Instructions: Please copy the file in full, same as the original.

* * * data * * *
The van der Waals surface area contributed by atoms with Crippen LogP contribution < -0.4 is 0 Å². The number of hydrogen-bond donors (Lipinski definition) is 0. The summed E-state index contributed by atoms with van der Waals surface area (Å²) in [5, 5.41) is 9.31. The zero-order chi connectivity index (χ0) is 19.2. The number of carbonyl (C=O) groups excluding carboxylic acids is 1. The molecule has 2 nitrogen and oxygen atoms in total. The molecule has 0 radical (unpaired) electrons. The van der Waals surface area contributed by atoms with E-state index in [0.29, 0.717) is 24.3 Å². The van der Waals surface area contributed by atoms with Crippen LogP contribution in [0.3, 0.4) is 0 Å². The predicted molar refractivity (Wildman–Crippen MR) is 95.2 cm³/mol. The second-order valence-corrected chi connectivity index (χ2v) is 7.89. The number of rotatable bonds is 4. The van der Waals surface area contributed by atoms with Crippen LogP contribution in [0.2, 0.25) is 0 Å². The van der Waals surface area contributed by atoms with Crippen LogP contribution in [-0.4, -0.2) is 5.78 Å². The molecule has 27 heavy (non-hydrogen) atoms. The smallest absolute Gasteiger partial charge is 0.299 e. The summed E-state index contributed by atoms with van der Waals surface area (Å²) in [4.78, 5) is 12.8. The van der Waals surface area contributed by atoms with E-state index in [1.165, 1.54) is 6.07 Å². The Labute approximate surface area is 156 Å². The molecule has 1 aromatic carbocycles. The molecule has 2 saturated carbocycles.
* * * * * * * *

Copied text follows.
The van der Waals surface area contributed by atoms with Crippen LogP contribution < -0.4 is 0 Å². The number of hydrogen-bond donors (Lipinski definition) is 0. The summed E-state index contributed by atoms with van der Waals surface area (Å²) in [5, 5.41) is 9.31. The zero-order chi connectivity index (χ0) is 19.2. The number of carbonyl (C=O) groups excluding carboxylic acids is 1. The molecule has 2 nitrogen and oxygen atoms in total. The molecule has 0 radical (unpaired) electrons. The van der Waals surface area contributed by atoms with E-state index in [0.29, 0.717) is 24.3 Å². The van der Waals surface area contributed by atoms with Crippen LogP contribution in [0.3, 0.4) is 0 Å². The predicted molar refractivity (Wildman–Crippen MR) is 95.2 cm³/mol. The second-order valence-corrected chi connectivity index (χ2v) is 7.89. The number of rotatable bonds is 4. The van der Waals surface area contributed by atoms with Crippen LogP contribution in [0.2, 0.25) is 0 Å². The van der Waals surface area contributed by atoms with Crippen LogP contribution in [-0.4, -0.2) is 5.78 Å². The molecule has 27 heavy (non-hydrogen) atoms. The smallest absolute Gasteiger partial charge is 0.299 e. The summed E-state index contributed by atoms with van der Waals surface area (Å²) in [4.78, 5) is 12.8. The van der Waals surface area contributed by atoms with E-state index in [1.165, 1.54) is 6.07 Å². The Labute approximate surface area is 156 Å². The molecule has 1 aromatic carbocycles. The molecule has 2 saturated carbocycles.